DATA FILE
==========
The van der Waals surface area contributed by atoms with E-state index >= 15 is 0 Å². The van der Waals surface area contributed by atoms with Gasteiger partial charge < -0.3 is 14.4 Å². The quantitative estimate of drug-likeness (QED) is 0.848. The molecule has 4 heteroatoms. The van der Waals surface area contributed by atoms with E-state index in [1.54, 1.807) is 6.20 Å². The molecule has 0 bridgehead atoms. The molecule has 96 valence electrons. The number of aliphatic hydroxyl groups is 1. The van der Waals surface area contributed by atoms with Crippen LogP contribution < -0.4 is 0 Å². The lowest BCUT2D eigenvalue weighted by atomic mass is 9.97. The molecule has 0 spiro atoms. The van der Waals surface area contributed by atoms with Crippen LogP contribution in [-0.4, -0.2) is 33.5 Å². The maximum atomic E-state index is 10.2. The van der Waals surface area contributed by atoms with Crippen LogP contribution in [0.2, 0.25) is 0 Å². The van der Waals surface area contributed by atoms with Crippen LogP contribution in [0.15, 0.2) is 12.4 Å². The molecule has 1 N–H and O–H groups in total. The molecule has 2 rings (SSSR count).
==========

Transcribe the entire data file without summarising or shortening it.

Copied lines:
The van der Waals surface area contributed by atoms with E-state index >= 15 is 0 Å². The van der Waals surface area contributed by atoms with Gasteiger partial charge < -0.3 is 14.4 Å². The quantitative estimate of drug-likeness (QED) is 0.848. The molecule has 4 heteroatoms. The van der Waals surface area contributed by atoms with E-state index in [1.54, 1.807) is 6.20 Å². The molecule has 0 bridgehead atoms. The molecule has 96 valence electrons. The number of aliphatic hydroxyl groups is 1. The van der Waals surface area contributed by atoms with Crippen LogP contribution < -0.4 is 0 Å². The lowest BCUT2D eigenvalue weighted by atomic mass is 9.97. The molecule has 0 spiro atoms. The van der Waals surface area contributed by atoms with Crippen LogP contribution in [-0.4, -0.2) is 33.5 Å². The maximum atomic E-state index is 10.2. The van der Waals surface area contributed by atoms with Crippen LogP contribution in [0.2, 0.25) is 0 Å². The van der Waals surface area contributed by atoms with Crippen LogP contribution in [0.15, 0.2) is 12.4 Å². The molecule has 1 N–H and O–H groups in total. The molecule has 2 rings (SSSR count).